The creative act amazes me. Whether it’s poetry, whether it’s music, it’s an amazing process, and it has something to do with bringing forth the old out into the world to create and to bring forth that which will rejuvenate.
When I began to listen to poetry, it’s when I began to listen to the stones, and I began to listen to what the clouds had to say, and I began to listen to others. And I think, most importantly for all of us, then you begin to learn to listen to the soul, the soul of yourself in here, which is also the soul of everyone else.
My mother wrote lyrics and sang but was overtaken by life with four children and worked.
I come from a long line of revolutionaries.
I am a member of the Muskogee people. I’m a poet, a musician, a dreamer of sorts, a questioner. Like everyone else, I’m looking for answers of some sort or the other.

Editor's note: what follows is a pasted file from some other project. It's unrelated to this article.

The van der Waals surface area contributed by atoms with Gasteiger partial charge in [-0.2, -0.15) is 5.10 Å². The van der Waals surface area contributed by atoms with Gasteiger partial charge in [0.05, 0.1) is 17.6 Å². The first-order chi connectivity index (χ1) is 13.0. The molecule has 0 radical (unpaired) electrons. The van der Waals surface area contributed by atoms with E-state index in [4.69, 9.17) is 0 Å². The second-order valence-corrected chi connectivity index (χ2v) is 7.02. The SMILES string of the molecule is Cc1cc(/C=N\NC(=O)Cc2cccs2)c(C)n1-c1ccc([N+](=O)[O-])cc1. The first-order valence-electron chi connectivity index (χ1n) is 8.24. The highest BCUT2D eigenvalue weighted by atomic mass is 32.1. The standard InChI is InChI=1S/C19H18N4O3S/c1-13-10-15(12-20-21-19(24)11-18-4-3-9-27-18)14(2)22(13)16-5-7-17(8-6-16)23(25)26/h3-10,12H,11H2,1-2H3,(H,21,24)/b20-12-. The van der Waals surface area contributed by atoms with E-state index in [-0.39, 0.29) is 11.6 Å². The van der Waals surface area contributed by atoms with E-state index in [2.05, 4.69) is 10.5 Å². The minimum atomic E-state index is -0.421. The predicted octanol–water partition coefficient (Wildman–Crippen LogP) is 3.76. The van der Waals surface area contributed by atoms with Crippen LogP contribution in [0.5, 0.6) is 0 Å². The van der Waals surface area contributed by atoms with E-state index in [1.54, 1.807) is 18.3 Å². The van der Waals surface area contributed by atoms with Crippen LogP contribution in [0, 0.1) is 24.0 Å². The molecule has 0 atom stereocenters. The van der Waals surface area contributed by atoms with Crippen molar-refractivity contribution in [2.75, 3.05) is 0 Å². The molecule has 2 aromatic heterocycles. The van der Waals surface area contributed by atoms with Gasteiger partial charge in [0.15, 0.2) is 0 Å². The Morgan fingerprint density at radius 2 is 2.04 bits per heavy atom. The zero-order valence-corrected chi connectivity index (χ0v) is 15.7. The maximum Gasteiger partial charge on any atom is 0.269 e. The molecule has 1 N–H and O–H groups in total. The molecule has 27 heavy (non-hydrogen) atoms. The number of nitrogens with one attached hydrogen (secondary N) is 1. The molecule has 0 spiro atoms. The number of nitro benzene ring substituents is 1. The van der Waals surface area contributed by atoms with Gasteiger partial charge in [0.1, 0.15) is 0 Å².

Humans are vulnerable and rely on the kindnesses of the earth and the sun; we exist together in a sacred field of meaning.
It took me 14 years to write ‘Crazy Brave’ because I kept changing the form and I also kept running away from the story. I said I don’t really want to write about myself. But it’s about writing about memory.
I hear from my Inuit and Yupik relatives up north that everything has changed. It’s so hot; there is not enough winter. Animals are confused. Ice is melting.
When you play a sax, that saxophone is irreverent. It’s noisy; it’s a trickster… you cannot hide the saxophone in your hands, so it’s a good teacher.
The radio is playing jazz, and I listen to the sound of the trumpet playing a solo until I become that sound.